Updated from Oct. 4 The government's September employment report came in roughly as economists expected, showing a gain of 110,000 nonfarm jobs. The U.S. also revised August's payroll data to show a gain that month of 89,000 jobs, rather than the 4,000-job loss that shocked markets and fed expectations of a Fed rate cut. When the government said last month that the economy lost 4,000 jobs in August, the Federal Reserve heaved a massive sigh of relief. The unexpected contraction gave the Fed cover to cut interest rates at its Sept. 18 meeting. With the report on the September employment situation due Friday morning, there's an assumption in the market that another weak number will mean another cut. But this time around, it's not clear that that's what investors want. A rate cut, in some eyes, would amount to additional dollars dropped from Helicopter Ben. More liquidity in the system would surely be helpful to troubled financial firms that suffered in the summer's credit crunch, such as Bear Stearns ( BSC), Lehman Brothers ( LEH) and Merrill Lynch ( MER). But a weak number would also increase the chances that a recession is ahead -- which would be bearish for stocks that benefit from more business spending, such as technology stocks. Retailers would also fare better if the economy shows clear signs of strength, as they're unlikely to hold up if the consumer further retrenches. Regardless, observers agree that the Fed will be watching the numbers closely. "This is the most important jobs report we've had in some time," says Joe Brusuelas, chief economist at IDEAglobal. "I believe the market will view this report as an event that will get the Fed to move or not," says James Bianco, president of Bianco Research.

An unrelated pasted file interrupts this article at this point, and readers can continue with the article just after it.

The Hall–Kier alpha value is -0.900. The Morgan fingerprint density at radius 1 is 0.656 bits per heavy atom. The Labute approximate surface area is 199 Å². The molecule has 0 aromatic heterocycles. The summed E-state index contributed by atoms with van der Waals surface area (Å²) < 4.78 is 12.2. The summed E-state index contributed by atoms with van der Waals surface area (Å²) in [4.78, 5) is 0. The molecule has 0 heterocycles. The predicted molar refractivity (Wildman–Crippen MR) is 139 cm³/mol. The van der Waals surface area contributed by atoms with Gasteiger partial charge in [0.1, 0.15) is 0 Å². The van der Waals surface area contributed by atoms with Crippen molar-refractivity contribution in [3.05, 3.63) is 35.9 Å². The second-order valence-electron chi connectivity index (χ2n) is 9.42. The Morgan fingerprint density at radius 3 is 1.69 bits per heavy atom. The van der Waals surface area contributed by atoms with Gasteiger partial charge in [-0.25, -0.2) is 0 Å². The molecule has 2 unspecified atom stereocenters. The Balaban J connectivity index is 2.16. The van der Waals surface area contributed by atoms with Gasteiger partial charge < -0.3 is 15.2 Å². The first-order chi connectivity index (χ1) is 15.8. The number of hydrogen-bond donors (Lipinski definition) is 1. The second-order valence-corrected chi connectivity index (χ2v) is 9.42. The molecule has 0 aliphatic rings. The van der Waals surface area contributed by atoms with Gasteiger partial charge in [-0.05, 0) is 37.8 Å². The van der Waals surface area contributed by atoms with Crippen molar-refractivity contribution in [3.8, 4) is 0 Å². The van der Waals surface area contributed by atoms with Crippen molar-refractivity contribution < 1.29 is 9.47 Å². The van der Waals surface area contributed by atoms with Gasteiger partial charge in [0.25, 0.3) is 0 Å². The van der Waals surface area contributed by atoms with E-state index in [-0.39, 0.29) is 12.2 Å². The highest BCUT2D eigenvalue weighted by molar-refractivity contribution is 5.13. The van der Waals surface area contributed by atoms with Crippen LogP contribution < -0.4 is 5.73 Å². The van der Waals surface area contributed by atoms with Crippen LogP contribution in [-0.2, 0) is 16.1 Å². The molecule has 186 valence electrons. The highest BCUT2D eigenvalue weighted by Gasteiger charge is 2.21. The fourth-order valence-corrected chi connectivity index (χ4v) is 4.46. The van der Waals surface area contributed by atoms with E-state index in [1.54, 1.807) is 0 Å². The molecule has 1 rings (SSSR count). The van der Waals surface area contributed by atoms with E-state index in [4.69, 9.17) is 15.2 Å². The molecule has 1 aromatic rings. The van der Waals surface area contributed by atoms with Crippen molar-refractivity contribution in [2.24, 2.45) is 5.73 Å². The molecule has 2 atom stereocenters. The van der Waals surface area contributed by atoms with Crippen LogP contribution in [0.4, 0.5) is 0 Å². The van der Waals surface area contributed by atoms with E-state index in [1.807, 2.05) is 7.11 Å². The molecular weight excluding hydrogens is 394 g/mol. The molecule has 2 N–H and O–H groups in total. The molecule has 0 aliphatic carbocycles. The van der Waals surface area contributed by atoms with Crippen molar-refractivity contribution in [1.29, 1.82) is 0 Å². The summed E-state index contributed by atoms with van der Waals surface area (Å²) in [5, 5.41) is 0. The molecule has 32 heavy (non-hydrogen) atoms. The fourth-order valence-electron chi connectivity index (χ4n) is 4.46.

Analysts predict the U.S. added 100,000 new jobs in September. Economists on the whole expect that August's negative number will be revised higher, but that the benchmark revisions for the year will reveal a net reduction of 200,000 to 400,000 jobs from the current tallies. The fed funds futures market is betting on more cuts. Traders there put 72% odds of a 25-basis-point rate cut at the Oct. 31 meeting of the Federal Open Market Committee, according to Miller Tabak. It puts 100% odds of a cut at the following Dec. 11 meeting and 40% odds on a 50-basis-point cut at that meeting. By cutting rates absent job losses last month, the central bank would have created a credibility problem for itself, says Jim Paulsen, chief investment strategist at Wells Capital Management. The about-face after a year of jawboning about inflation would have been more jarring. The same conundrum is in play now. Recent data on the economy suggest the summer's credit crunch has not drastically slowed growth. The Institute for Supply Management's reports on both manufacturing and service sector growth are not contracting. Factory orders were weak, but personal income and spending, productivity and industrial capacity utilization rates remain consistent with moderate economic growth -- not an economy in desperate need of more liquidity. Indeed, several economists have increased their third-quarter estimates in recent weeks, bringing GDP growth in the quarter to over 2%. Recent Fed speakers have warned the markets not to bet on much more easing, though they left the door open if incoming data reveal unexpected weakness in the economy. St. Louis Fed President William Poole last Friday even highlighted employment as the key factor. "If the market upset were to deepen in a sustained way, it might have serious consequences for employment stability," said Poole. But he added that "it would be a mistake to bake in the cake more rate cuts. We will go meeting by meeting."